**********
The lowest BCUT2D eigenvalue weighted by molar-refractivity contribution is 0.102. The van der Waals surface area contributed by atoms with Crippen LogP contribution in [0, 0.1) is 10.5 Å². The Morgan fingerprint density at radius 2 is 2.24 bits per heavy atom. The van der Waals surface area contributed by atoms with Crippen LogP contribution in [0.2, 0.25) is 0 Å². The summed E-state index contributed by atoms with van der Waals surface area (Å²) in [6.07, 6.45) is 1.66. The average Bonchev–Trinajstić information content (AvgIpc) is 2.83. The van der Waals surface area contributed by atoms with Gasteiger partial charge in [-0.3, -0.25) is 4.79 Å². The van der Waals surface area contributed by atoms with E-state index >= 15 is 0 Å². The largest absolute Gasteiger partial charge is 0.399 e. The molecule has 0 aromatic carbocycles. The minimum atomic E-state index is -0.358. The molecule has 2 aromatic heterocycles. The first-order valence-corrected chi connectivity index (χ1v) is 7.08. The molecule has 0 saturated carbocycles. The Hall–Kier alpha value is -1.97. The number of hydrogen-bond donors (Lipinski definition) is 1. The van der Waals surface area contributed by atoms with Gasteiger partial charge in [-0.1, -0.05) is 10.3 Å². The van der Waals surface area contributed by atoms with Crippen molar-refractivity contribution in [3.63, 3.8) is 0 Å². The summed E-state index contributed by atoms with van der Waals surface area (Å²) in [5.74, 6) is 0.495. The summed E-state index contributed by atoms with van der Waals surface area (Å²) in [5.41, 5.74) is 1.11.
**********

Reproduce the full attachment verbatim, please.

The lowest BCUT2D eigenvalue weighted by molar-refractivity contribution is 0.102. The van der Waals surface area contributed by atoms with Crippen LogP contribution in [0, 0.1) is 10.5 Å². The Morgan fingerprint density at radius 2 is 2.24 bits per heavy atom. The van der Waals surface area contributed by atoms with Crippen LogP contribution in [0.2, 0.25) is 0 Å². The summed E-state index contributed by atoms with van der Waals surface area (Å²) in [6.07, 6.45) is 1.66. The average Bonchev–Trinajstić information content (AvgIpc) is 2.83. The van der Waals surface area contributed by atoms with Gasteiger partial charge in [-0.3, -0.25) is 4.79 Å². The van der Waals surface area contributed by atoms with E-state index >= 15 is 0 Å². The largest absolute Gasteiger partial charge is 0.399 e. The molecule has 0 aromatic carbocycles. The minimum atomic E-state index is -0.358. The molecule has 2 aromatic heterocycles. The first-order valence-corrected chi connectivity index (χ1v) is 7.08. The molecule has 0 saturated carbocycles. The Hall–Kier alpha value is -1.97. The number of hydrogen-bond donors (Lipinski definition) is 1. The van der Waals surface area contributed by atoms with Gasteiger partial charge in [-0.1, -0.05) is 10.3 Å². The van der Waals surface area contributed by atoms with Crippen molar-refractivity contribution in [3.63, 3.8) is 0 Å². The summed E-state index contributed by atoms with van der Waals surface area (Å²) in [5.74, 6) is 0.495. The summed E-state index contributed by atoms with van der Waals surface area (Å²) in [5.41, 5.74) is 1.11.